Are there any undocumented obstacles and hurdles? HR needs to be viewed as the Champion of workforce safety and security if they are to dismantle negative perceptions when it comes to workplace violence prevention and zero tolerance.

As an ongoing workplace violence prevention strategy HR can play a role by assisting, assessing, and investigating allegations of workplace violence in the initial stages to address root causes and contributing factors?  Do you have an answer?

Workforce patience is already stretched enough. It might be time for Human Resources to step up as leaders in a unique way if not in this way.  If supervisors are called upon to discipline those who cross the line of civility, why can’t they be called upon to serve as day-to-day mediators and observers. Workplace Violence Is Unfortunately On The Rise Felix Nater Discusses Best Practices Regarding Recent Office Shooting – EIN Presswire (einnews.com)

Supervisors can be trained to recognize dramatic changes in employees such as mood swings, changes in appearance, time and attendance problems, co-worker interactions, and work performance.

Felix P. Nater, CSC is a retired Postal Inspector and security management consultant who partners with organizations to help implement and manage workplace security with an emphasis on workplace violence prevention and active shooter and the workplace mindset. He has spent the last 20 years working with organizations interested in improving, changing or enhancing their internal capabilities.  www.naterassociates.com  

How to Improve the Strategic Value of Workplace Violence Prevention – December 31, 2021

Posted on: January 2nd, 2022

Happy 2022! May it be your best year ever.

In the late winter of 2020, Hanna Hasl-Kelchner asked me to join her on her podcast, Business Confidential Now.  A lot has happened over 2021 that has raised the level of concern, so we decided to reissue the interview in this format to get attention and implementation of some practical solutions.  We had a great conversation then if you’d like to listen to the entire episode. We’ve decided to include short snippets of each subtopic for your listening convenience as I expand upon each subtopic to make the case for proactive engagement, awareness, preparedness, and proactivity as well as training in violence response (active shooter and police response). Listen to the full episode here. https://bit.ly/3f6QhUN

 

There were three topics of particular interest that Hanna focused on that really emphasized the interview and aligned closely with the main theme and what we talked about during the show. Here they are:

 

You could be the subject of workplace violence and not know it.  OSHA has definitions of workplace violence to help employers formulate policies and captures the incidents under 4 specific Categories of Workplace Violence.  Let’s address what workplace violence covers. There are a lot of employees out there who do not know they are victims of workplace violence and who might assume because they do not know and not to report it.

 

Most workplaces to include school places do not truly understand the integration of workplace violence prevention as an organizational function. Workplaces operate believing that it can’t happen to them. They really should not think like that simply because workplaces and their workforce are a microcosm of our society. No business whether a small, medium, or large employer is immune from the reality of workplace violence.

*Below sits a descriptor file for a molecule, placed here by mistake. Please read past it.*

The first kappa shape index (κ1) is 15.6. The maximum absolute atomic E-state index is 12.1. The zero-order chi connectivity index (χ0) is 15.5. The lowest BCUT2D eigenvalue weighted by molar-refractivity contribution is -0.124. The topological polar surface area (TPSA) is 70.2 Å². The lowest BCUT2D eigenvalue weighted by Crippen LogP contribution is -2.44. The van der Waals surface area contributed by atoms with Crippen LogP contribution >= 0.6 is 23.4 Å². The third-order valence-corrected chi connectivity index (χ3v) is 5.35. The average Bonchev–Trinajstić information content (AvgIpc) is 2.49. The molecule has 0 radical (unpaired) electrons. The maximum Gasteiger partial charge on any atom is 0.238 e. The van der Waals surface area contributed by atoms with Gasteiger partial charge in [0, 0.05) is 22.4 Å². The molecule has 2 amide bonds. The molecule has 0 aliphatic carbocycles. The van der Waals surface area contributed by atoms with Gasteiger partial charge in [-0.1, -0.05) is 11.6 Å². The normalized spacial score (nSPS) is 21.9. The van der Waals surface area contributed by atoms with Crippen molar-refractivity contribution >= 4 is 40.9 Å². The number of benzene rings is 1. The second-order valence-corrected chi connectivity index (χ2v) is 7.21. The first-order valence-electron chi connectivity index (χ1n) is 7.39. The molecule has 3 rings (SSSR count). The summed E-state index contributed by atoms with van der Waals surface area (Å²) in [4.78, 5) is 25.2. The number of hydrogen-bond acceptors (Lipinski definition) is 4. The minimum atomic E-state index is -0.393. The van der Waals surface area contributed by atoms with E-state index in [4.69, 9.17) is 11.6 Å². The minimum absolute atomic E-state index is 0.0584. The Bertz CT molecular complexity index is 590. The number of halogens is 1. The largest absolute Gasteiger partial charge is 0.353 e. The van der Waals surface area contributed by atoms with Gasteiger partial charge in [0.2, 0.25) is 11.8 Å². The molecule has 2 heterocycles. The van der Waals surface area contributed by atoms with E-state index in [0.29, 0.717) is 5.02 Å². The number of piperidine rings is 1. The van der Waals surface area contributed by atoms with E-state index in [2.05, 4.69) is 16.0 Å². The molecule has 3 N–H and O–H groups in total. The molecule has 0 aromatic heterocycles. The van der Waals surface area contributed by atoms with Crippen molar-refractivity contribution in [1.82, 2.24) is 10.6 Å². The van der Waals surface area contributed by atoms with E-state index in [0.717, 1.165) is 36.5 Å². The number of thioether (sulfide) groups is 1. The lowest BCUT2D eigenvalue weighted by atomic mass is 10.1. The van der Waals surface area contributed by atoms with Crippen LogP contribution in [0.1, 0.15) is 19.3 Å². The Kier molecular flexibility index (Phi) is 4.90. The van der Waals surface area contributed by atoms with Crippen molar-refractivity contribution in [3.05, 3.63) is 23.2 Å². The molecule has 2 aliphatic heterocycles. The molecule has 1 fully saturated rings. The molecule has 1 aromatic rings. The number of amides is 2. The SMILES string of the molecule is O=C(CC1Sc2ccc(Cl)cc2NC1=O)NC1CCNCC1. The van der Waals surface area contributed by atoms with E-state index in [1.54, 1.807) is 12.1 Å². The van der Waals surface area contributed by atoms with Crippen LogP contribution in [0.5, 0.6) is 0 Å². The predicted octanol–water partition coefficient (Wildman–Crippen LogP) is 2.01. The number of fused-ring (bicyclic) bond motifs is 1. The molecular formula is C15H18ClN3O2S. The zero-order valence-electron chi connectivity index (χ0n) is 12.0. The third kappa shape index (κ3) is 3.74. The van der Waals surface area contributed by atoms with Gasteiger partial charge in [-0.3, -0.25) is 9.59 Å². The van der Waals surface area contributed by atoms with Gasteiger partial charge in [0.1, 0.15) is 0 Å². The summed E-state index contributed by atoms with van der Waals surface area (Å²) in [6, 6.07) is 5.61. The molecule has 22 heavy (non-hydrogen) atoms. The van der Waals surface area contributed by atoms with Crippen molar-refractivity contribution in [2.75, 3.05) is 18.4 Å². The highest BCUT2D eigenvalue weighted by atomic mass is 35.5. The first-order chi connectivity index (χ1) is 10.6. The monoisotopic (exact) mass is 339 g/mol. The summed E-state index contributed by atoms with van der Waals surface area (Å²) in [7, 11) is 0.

Whatever the size or status of your workplace, each workplace should have a workplace violence prevention policy supported by a workplace violence prevention program. It doesn’t have to be complicated or complex, but it should cover specific aspects of the threats and risks your workplace might be exposed to or experiences. The threats and risks run the gamut from physical violence to emotional and traumatic violence otherwise known as psychological violence.

 

Because under the OSHA Duty to Warn Clause, employers are required to provide for a safe workplace violence free of any hazard that might lead to violence, they are expected to introduce workplace violence prevention policies and risk mitigation measures that include training and security measures.

 

The threat of workplace violence is a real and present danger that does not always have to include physical violence. The most frequent incidents are nonfatal such as verbal abuse such as verbal abuse which include name calling, insults, racial and ethnic slurs, taunting, harassment, bullying, sexual harassment, intimidation, threats, and nuisance behavior.

 

The idea is to address these so-called minor or nonfatal incidents as quickly as possible to avoid escalation. Stop the banter and drop the excuses.  OSHA annually documents approximately 2,000 reported incidents of what is commonly referred to as nonfatal and nonfatal incidents like an active shooter or homicide during a physical assault.  The objective is to establish a proactive workplace violence prevention mindset designed to inform the workforce through a policy that clarified what constitutes workplace violence, addresses mutual responsibilities, and speaks to the consequences for breaching the policy. Ultimately the objective is to avoid is the disgruntled employee whom you walk out the front door from returning through the unsecured back door.  https://youtu.be/eA79GElBktg

 

9 Potential workplace violence warning signs you need to know. While there are a host of red flags and warning signs that may apply to any type of workplace, my recommendation is to keep this subject as simple and practical as possible to encourage to overcome the fear of reporting his or her observation. Reporting of the coworker of misconduct is a difficult decision for the employee who relates to the problem and may be empathetic. It doesn’t mean they tolerate what they see, hear, or assume but that they do not want to be wrongly accused or might be concerned about their personal safety.